There are more than a few parts of my life that I’ve avoided and concealed from sharing with my family, and in particular my parents. It hasn’t been fun, but I’ve felt it necessary as I’ve defined my own adulthood. It finally felt safe to take down some of the boundaries over this trip, and I think everyone was able to breathe a little easier when I did. Describing this trip to friends in Missoula I keep coming back to the same important point: it was the most authentic time I’ve shared with my parents in 10 years. My mom has always said- “family are the people that God wants you to have in your life that you might not choose for yourself.” Mom is right, and God is wise.
Australian place names are just cooler than American ones- Katoomba is a bit of a tourist trap, but it’s also ground zero for outdoor recreation in the Blue Mountains National Park. As I’ve noticed in the past, climbing makes me feel more at home where-ever I am than almost any other thing I do. Even better, I met Alan two years ago in Squamish, B.C., and he and his leading lady Amy were in town for full on climbing holidays. We’ve been having a very good time.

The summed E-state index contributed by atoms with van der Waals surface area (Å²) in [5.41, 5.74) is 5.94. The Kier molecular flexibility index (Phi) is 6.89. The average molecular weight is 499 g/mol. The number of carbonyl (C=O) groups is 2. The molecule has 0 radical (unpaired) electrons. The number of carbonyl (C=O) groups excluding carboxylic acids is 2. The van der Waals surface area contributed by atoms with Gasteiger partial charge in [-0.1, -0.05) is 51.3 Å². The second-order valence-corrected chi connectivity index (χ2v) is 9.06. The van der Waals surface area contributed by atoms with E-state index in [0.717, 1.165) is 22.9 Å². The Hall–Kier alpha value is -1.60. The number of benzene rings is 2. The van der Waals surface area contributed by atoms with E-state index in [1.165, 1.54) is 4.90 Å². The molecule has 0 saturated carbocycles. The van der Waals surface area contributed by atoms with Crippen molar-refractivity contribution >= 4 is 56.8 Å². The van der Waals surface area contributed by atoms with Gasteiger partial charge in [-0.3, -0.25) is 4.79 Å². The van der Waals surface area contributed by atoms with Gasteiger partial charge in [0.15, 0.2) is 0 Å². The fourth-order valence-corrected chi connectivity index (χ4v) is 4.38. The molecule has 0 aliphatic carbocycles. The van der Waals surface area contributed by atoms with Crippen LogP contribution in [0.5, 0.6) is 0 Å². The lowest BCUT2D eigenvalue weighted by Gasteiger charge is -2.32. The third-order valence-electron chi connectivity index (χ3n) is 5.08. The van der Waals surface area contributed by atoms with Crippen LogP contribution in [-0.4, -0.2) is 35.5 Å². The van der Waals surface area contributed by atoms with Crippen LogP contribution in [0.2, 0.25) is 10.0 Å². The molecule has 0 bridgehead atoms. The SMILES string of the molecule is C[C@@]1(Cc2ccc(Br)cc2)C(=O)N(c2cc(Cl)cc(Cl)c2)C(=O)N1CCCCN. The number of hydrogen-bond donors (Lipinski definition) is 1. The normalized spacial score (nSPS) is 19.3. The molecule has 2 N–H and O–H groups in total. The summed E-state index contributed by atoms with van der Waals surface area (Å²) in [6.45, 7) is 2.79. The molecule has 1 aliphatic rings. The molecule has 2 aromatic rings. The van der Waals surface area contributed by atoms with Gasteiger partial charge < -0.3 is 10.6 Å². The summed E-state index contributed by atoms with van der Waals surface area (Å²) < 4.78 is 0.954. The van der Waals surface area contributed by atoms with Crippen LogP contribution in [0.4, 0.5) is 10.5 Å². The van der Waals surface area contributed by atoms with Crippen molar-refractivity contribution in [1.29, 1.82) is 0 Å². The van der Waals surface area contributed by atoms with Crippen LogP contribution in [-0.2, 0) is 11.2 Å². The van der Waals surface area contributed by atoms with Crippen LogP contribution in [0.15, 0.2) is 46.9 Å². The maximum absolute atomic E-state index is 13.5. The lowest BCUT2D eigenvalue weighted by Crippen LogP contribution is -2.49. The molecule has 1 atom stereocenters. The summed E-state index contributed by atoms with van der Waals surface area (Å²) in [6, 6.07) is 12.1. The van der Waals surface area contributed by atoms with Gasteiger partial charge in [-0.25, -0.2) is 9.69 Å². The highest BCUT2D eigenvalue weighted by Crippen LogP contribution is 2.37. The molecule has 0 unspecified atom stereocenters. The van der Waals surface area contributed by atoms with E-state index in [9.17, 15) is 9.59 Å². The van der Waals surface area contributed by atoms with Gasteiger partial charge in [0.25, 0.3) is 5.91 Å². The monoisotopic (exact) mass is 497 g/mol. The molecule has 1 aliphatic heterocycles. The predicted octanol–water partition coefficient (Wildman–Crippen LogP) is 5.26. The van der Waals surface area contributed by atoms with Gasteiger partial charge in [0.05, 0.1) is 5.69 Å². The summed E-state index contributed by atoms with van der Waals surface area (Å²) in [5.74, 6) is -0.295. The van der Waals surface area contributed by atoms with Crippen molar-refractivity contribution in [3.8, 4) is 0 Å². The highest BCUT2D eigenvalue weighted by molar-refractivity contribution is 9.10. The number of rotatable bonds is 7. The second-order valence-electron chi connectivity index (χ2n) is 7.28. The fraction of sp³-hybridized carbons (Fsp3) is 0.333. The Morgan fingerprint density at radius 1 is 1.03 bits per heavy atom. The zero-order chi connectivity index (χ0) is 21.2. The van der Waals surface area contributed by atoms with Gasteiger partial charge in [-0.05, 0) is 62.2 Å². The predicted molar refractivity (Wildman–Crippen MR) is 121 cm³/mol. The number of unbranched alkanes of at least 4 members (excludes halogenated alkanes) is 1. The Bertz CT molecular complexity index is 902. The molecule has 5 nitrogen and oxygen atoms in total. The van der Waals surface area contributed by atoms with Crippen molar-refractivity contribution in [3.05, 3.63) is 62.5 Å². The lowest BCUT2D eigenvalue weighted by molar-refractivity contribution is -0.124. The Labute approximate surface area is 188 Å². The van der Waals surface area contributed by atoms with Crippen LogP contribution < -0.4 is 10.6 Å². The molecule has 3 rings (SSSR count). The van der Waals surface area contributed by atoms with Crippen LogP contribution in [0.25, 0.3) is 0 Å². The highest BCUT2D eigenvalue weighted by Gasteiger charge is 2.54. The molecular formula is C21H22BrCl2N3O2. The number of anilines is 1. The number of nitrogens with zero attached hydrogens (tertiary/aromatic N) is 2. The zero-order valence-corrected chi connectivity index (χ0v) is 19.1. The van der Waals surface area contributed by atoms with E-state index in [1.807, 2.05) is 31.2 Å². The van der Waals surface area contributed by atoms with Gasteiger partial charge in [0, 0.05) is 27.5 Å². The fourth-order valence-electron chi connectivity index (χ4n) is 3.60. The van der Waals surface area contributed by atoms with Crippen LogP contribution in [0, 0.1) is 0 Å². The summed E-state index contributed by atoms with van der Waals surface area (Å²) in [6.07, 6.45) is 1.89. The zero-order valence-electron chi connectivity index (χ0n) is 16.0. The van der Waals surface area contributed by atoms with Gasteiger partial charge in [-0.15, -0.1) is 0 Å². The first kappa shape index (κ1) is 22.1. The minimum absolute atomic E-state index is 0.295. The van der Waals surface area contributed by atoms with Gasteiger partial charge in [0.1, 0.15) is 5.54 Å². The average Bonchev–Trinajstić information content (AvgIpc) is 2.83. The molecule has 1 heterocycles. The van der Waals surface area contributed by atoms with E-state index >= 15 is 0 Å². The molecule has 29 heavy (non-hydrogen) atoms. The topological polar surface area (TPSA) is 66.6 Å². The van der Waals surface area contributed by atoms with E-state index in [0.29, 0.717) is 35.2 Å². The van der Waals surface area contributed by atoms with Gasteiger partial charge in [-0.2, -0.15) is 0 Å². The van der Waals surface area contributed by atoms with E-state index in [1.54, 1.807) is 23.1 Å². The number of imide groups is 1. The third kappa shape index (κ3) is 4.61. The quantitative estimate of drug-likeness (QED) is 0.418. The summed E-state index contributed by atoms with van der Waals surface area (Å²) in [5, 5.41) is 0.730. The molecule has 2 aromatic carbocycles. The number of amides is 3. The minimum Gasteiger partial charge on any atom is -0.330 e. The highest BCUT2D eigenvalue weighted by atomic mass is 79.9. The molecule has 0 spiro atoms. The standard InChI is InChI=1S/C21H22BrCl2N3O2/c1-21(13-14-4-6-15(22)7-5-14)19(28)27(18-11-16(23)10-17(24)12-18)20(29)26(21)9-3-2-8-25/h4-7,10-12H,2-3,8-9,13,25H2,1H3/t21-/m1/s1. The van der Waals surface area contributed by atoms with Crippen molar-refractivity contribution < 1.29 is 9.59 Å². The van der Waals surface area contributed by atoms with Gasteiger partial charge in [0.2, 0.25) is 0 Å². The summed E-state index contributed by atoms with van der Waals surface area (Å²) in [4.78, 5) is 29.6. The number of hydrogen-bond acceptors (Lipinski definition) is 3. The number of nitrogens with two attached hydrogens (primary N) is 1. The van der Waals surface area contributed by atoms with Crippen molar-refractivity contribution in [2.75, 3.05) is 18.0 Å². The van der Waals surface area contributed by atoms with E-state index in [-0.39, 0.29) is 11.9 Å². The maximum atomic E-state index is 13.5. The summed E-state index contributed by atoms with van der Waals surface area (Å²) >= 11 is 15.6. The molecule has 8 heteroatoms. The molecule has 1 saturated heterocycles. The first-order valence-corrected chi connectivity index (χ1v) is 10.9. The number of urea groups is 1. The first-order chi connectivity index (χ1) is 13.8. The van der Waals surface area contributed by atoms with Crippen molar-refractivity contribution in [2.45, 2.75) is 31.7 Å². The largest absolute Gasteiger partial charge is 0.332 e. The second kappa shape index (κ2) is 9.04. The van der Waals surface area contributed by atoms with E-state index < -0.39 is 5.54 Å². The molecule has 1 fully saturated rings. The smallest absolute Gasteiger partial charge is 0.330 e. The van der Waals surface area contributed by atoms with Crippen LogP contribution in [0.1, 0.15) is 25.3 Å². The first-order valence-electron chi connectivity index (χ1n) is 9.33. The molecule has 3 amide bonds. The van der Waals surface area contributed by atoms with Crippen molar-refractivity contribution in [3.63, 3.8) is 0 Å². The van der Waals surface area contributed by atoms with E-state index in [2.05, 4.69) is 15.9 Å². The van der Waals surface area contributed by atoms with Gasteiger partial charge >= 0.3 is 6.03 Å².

I took the train up Wednesday morning, and after a trip to the post office and grocery, Alan says “how about a quick 5 pitches this evening.”
In a word- “yes.”
While not the climbing wasn’t particularly beyond me, I’ve never climbed anything so exposed, and Alan’s mate Paul joined us for the fun while Amy rummaged for dinner. We had a good time- more on the phenomenon of “carrot bolts” in another post.
I got an unlucky finish with rope drag topping out the second crux pitch and felt a muscle tear in my back while yarding up the rope for the seconds. Despite the exceptional climb, it wasn’t the best way to start the trip.
Thursday morning was surprisingly misty and cool, but Amy and Alan were up for some adventure so we headed for another stellar multipitch at Pulpit Rock. Amy lead off, I got the gymnastic overhanging crux, and Alan (who climbs 5.13) stuck the 5.7 outward facing roof chimney pitch (yes, you read that right).
(outward facing roof chimney crack….)